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Paul hesitant to back Romney if he wins Republican presidential race, cites foreign policy
COLUMBIA, Mo. (AP) ' Republican candidate Ron Paul refused Thursday to commit to backing Mitt Romney if the former Massachusetts governor becomes the party's nominee for president.
An anti-war candidate, Paul said he'd need more information about Romney's international agenda to make that decision.
"I'd talk to him and see what kind of a foreign policy he is going to have," Paul, a congressman from Texas, told reporters at a rally two days before most of Missouri's counties hold their Republican caucuses. "Mitt's a friend and we talk a lot. We just disagree on the issues."
Paul has pursued a strategy focused on caucus states, but he trails Romney, former Pennsylvania Sen. Rick Santorum and former House Speaker Newt Gingrich in the presidential race and has yet to win any of the states that have already voted.
Missouri's caucuses Saturday are the first step in a lengthy process of awarding the state's 52 delegates to the Republican National Convention. Paul so far has earned just 48 delegates, the least of the contenders, compared to Romney's 495 delegates, according to the latest count by The Associated Press.
Paul hit strongly on his anti-war theme while speaking to about 1,000 people at the University of Missouri's flagship campus. Romney and Santorum also campaigned in Missouri this week.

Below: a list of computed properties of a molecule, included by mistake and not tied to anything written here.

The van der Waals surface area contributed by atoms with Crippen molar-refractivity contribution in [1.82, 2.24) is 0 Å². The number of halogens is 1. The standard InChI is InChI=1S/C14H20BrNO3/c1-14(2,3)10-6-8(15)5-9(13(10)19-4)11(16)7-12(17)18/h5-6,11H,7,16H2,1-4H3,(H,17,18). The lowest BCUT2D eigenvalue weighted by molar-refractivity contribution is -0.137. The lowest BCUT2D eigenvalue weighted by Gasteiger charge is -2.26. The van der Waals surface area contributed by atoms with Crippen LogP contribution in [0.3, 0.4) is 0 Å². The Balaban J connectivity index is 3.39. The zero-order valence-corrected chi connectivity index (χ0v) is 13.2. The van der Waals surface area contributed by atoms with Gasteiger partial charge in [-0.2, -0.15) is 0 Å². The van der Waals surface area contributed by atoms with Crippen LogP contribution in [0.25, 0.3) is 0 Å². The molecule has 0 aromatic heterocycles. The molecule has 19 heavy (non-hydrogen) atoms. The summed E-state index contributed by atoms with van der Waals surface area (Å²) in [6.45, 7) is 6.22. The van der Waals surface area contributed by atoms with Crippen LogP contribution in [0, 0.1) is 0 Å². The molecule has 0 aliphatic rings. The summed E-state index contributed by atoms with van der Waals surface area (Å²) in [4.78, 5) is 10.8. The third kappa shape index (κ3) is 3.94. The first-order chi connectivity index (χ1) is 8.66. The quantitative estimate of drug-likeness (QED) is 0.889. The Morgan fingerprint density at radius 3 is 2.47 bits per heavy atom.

Paul shied away from naming any of his rivals but suggested they all want to plunge the U.S. deeper into military conflicts in the Middle East.
"They're just itching, the other candidates are saying, 'When are we going to go get Syria? Why don't we start dropping bombs on Syria? When are we going to hit Iran?'" Paul said. "The Republicans are going to be in trouble unless they come our way and decide they want a president who's more for peace than for war."
He later added: "If you keep voting for warmongers, yes, this is going to be very negative."
Romney said last week that he was not prepared to support military action against Syria, where the government has cracked down on political dissent. Gingrich also has opposed sending U.S. troops or equipment to Syria.
Santorum has said he favors providing military equipment to the Syrian people but stopped short of backing airstrikes. Santorum has said he would order Iran's nuclear facilities be bombed unless they were opened for international arms inspectors. Romney has said he would combine diplomacy with "a military option" to stop Iran from acquiring nuclear weapons, including returning U.S. aircraft carrier groups to the nearby seas.
Paul told reporters Thursday that sanctions against Iran wouldn't work because they don't hurt the government.
"It hurts the people who are trying to change their government," he said.